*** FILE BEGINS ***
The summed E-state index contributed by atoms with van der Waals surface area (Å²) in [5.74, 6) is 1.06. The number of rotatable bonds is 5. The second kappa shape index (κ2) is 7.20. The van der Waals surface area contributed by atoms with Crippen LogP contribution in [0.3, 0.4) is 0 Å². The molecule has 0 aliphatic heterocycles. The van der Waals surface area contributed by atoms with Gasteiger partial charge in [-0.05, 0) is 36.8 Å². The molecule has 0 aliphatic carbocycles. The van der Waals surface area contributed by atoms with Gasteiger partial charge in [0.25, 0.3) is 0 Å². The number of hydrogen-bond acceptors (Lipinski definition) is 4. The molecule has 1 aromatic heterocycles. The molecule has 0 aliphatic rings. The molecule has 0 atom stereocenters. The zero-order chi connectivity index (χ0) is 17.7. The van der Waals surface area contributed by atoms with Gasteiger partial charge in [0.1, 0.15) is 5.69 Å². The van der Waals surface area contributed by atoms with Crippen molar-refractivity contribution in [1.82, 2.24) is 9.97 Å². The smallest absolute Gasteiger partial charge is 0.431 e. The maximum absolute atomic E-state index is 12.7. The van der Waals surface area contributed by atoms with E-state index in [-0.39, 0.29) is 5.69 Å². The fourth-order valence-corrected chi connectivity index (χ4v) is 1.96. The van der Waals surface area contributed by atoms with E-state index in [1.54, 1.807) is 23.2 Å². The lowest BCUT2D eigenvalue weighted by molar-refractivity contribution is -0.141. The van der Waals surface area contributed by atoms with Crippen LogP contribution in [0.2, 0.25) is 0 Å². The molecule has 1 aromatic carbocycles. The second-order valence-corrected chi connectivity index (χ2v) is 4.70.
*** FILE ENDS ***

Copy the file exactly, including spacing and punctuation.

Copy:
The summed E-state index contributed by atoms with van der Waals surface area (Å²) in [5.74, 6) is 1.06. The number of rotatable bonds is 5. The second kappa shape index (κ2) is 7.20. The van der Waals surface area contributed by atoms with Crippen LogP contribution in [0.3, 0.4) is 0 Å². The molecule has 0 aliphatic heterocycles. The van der Waals surface area contributed by atoms with Gasteiger partial charge in [-0.05, 0) is 36.8 Å². The molecule has 0 aliphatic carbocycles. The van der Waals surface area contributed by atoms with Gasteiger partial charge in [0.25, 0.3) is 0 Å². The number of hydrogen-bond acceptors (Lipinski definition) is 4. The molecule has 1 aromatic heterocycles. The molecule has 0 aliphatic rings. The molecule has 0 atom stereocenters. The zero-order chi connectivity index (χ0) is 17.7. The van der Waals surface area contributed by atoms with Gasteiger partial charge in [0.1, 0.15) is 5.69 Å². The van der Waals surface area contributed by atoms with Crippen molar-refractivity contribution in [1.82, 2.24) is 9.97 Å². The smallest absolute Gasteiger partial charge is 0.431 e. The maximum absolute atomic E-state index is 12.7. The van der Waals surface area contributed by atoms with E-state index in [-0.39, 0.29) is 5.69 Å². The fourth-order valence-corrected chi connectivity index (χ4v) is 1.96. The van der Waals surface area contributed by atoms with E-state index in [1.54, 1.807) is 23.2 Å². The lowest BCUT2D eigenvalue weighted by molar-refractivity contribution is -0.141. The van der Waals surface area contributed by atoms with Crippen LogP contribution in [0.2, 0.25) is 0 Å². The molecule has 1 aromatic carbocycles. The second-order valence-corrected chi connectivity index (χ2v) is 4.70.